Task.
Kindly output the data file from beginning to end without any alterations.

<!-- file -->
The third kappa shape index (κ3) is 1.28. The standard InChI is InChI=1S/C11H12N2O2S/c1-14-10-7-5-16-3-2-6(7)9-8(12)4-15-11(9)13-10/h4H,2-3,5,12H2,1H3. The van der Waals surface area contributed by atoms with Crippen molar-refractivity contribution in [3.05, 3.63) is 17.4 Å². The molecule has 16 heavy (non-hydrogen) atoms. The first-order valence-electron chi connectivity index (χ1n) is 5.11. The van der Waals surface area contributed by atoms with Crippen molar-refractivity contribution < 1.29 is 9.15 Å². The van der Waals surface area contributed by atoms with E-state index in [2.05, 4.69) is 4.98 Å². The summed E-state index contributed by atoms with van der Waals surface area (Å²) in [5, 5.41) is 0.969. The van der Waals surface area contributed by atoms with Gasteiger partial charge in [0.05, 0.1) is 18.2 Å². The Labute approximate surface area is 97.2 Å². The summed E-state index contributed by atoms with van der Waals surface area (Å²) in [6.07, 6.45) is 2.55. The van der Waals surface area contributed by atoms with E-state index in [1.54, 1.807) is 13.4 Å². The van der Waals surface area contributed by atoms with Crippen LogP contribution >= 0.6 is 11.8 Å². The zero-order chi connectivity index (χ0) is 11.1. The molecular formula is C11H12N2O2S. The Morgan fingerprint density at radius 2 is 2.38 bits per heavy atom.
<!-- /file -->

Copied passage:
The third kappa shape index (κ3) is 1.28. The standard InChI is InChI=1S/C11H12N2O2S/c1-14-10-7-5-16-3-2-6(7)9-8(12)4-15-11(9)13-10/h4H,2-3,5,12H2,1H3. The van der Waals surface area contributed by atoms with Crippen molar-refractivity contribution in [3.05, 3.63) is 17.4 Å². The molecule has 16 heavy (non-hydrogen) atoms. The first-order valence-electron chi connectivity index (χ1n) is 5.11. The van der Waals surface area contributed by atoms with Crippen molar-refractivity contribution < 1.29 is 9.15 Å². The van der Waals surface area contributed by atoms with E-state index in [2.05, 4.69) is 4.98 Å². The summed E-state index contributed by atoms with van der Waals surface area (Å²) in [5, 5.41) is 0.969. The van der Waals surface area contributed by atoms with Gasteiger partial charge in [0.05, 0.1) is 18.2 Å². The Labute approximate surface area is 97.2 Å². The summed E-state index contributed by atoms with van der Waals surface area (Å²) in [6.07, 6.45) is 2.55. The van der Waals surface area contributed by atoms with E-state index in [1.54, 1.807) is 13.4 Å². The van der Waals surface area contributed by atoms with Crippen LogP contribution >= 0.6 is 11.8 Å². The zero-order chi connectivity index (χ0) is 11.1. The molecular formula is C11H12N2O2S. The Morgan fingerprint density at radius 2 is 2.38 bits per heavy atom.